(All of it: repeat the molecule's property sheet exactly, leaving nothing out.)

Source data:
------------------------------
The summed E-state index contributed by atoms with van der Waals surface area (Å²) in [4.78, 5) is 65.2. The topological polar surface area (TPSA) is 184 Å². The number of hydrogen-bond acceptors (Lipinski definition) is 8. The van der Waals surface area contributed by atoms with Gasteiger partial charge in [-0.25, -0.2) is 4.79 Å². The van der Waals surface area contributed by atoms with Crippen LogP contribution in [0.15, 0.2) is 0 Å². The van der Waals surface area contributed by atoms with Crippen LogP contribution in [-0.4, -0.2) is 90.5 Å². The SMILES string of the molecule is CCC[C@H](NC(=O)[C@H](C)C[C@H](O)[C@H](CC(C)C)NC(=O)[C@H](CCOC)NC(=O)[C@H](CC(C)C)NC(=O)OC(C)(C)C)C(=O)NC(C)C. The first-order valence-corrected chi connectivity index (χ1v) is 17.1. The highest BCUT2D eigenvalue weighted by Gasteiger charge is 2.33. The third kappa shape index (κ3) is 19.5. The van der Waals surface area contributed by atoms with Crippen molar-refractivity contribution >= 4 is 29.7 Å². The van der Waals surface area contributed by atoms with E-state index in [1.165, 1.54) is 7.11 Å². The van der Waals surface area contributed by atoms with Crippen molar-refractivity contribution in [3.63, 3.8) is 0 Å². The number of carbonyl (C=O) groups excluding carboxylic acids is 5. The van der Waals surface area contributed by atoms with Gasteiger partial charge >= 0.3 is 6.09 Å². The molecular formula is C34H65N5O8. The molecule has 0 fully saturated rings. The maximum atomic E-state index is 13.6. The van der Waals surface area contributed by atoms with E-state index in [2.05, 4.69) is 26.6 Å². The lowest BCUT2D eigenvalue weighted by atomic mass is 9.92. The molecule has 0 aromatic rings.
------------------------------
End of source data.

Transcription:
The summed E-state index contributed by atoms with van der Waals surface area (Å²) in [4.78, 5) is 65.2. The topological polar surface area (TPSA) is 184 Å². The number of hydrogen-bond acceptors (Lipinski definition) is 8. The van der Waals surface area contributed by atoms with Gasteiger partial charge in [-0.25, -0.2) is 4.79 Å². The van der Waals surface area contributed by atoms with Crippen LogP contribution in [0.15, 0.2) is 0 Å². The van der Waals surface area contributed by atoms with Crippen LogP contribution in [-0.4, -0.2) is 90.5 Å². The SMILES string of the molecule is CCC[C@H](NC(=O)[C@H](C)C[C@H](O)[C@H](CC(C)C)NC(=O)[C@H](CCOC)NC(=O)[C@H](CC(C)C)NC(=O)OC(C)(C)C)C(=O)NC(C)C. The first-order valence-corrected chi connectivity index (χ1v) is 17.1. The highest BCUT2D eigenvalue weighted by Gasteiger charge is 2.33. The third kappa shape index (κ3) is 19.5. The van der Waals surface area contributed by atoms with Crippen molar-refractivity contribution >= 4 is 29.7 Å². The van der Waals surface area contributed by atoms with E-state index in [1.165, 1.54) is 7.11 Å². The van der Waals surface area contributed by atoms with Crippen molar-refractivity contribution in [3.63, 3.8) is 0 Å². The number of carbonyl (C=O) groups excluding carboxylic acids is 5. The van der Waals surface area contributed by atoms with Gasteiger partial charge >= 0.3 is 6.09 Å². The molecular formula is C34H65N5O8. The molecule has 0 fully saturated rings. The maximum atomic E-state index is 13.6. The van der Waals surface area contributed by atoms with E-state index in [2.05, 4.69) is 26.6 Å². The lowest BCUT2D eigenvalue weighted by atomic mass is 9.92. The molecule has 0 aromatic rings.